Before any ground work could begin, the old timber shed was in the way. It was hand-built probably when the house was originally built and repaired several times over the years. To make the job easier I got a large sledge hammer, a smaller club hammer, crow bar and sabre saw with some good Bosch blades. There were a couple of bolts and large screws so keep the tools handy. I taped up the glass window using brown parcel tape just in case the glass shattered as I did not want any glass pieces mixed into the soil. Once it was knocked down, all the scrap timber was placed on a neat pile at the end of the garden. Whilst knocking it down I found there was a power point and light bulb inside. I carefully dismounted the power socket from the shed wall and followed the cable into the house. Fortunately the cable was coming out of the air vent. I knocked out the grill and pushed the wire and socket inside rather than disconnecting. Once all the timber from the walls were cleared, all that was left was the concrete slab underneath and the shed roof which had layers upon layers of felt. It weighed a ton. I must have used 3-4 blades in the sabre saw to cut it into smaller movable pieces. It was really tough to cut. After all that it was ready for a mini digger. Luckily I found a chap working up the road the week before. He charged £180 per day, that’s including the driver. It’s around the going rate. Well worth it as I later found.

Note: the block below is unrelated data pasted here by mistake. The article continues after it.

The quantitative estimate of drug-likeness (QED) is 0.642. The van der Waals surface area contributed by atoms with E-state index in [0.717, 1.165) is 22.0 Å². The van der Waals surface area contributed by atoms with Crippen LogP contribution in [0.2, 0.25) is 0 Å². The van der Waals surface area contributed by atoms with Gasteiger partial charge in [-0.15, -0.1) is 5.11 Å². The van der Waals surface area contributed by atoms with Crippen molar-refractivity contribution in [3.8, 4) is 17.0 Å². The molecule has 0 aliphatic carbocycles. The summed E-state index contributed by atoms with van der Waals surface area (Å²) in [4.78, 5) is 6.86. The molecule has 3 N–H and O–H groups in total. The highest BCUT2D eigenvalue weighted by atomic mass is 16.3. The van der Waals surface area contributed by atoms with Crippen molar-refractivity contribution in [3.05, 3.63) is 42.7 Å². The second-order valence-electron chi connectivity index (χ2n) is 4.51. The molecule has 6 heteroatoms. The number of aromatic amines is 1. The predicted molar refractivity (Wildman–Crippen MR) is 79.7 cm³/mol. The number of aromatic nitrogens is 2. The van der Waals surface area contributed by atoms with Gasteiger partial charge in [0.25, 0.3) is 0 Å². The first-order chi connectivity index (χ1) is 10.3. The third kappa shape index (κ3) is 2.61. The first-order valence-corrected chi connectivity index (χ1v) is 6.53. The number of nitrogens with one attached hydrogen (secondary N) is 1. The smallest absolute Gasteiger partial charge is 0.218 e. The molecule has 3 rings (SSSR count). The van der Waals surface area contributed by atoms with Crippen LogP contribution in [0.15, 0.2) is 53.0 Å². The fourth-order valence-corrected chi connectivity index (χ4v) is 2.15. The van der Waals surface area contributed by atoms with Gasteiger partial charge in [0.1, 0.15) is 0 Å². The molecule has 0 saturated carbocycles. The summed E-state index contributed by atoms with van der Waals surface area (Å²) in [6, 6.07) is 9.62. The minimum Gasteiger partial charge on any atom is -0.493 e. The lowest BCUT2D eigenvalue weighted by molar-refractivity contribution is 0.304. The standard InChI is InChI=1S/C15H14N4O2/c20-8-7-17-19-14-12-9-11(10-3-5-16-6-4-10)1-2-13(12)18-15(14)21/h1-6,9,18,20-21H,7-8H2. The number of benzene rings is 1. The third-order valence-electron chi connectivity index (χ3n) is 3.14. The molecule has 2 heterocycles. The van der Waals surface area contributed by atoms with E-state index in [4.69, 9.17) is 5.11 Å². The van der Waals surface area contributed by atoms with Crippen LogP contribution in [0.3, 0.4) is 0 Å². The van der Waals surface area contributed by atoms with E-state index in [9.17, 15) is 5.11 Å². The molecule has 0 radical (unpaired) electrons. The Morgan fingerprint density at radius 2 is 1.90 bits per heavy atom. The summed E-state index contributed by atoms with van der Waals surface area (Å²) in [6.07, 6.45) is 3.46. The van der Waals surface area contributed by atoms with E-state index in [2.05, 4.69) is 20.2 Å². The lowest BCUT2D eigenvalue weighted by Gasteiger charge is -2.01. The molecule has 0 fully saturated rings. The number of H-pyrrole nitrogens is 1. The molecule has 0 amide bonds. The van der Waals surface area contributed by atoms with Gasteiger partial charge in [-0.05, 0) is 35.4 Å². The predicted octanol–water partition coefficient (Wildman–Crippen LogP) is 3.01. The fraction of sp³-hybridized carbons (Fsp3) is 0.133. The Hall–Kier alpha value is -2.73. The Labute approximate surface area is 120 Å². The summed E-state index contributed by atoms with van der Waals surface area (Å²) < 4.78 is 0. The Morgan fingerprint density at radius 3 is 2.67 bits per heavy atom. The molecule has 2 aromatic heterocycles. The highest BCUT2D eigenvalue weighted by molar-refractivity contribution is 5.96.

I previously had a couple of quotes to dig the foundations. The best I found just to dig them out was £450 cash. Thinking it was going to take a couple of days I underestimated how much work this 1.5 tonne digger could do in a day. The mini digger and driver arrived spot on time 8am in the morning. There was plenty of space so access was a not a problem. He first began by knocking over the garden wall and lifting the slabs. He kept all the rubble on one pile and soil on another. It took about 3 hours work to clear the rubble and any shrubs. It took a further 2 hours to level the ground. The ground level was taken down to approx 350mm under the existing damp proof course. I decided to dig up the lawn at the front of the house where the car would drive into the garage shortly after which took a further half an hour including moving the soil to the rear of the house. The ground was almost flat at this point ready for marking using a white line spray paint can.
I decided to leave the garden wall foundations in as they were very solid and would not be in the way of the footings. I also made sure that these foundations would not be in the way of the 100mm soil pipes that would take the air vents on the existing house to the outside of the new extension using 100mm drain pipe.
Later on the build I realised I made a mistake by having the rubble removed. It cost me another days digger hire at £180 and £160 for a grab wagon to take anyway the rubbish. I should have asked the mini digger to dig me a massive pit at the rear of the garden where I could dispose any unwanted rubble. If I had done this the garden lawn would not have been half a foot lower than the patio area as you will see later on. Also it would have saved me building retaining walls for the patio area.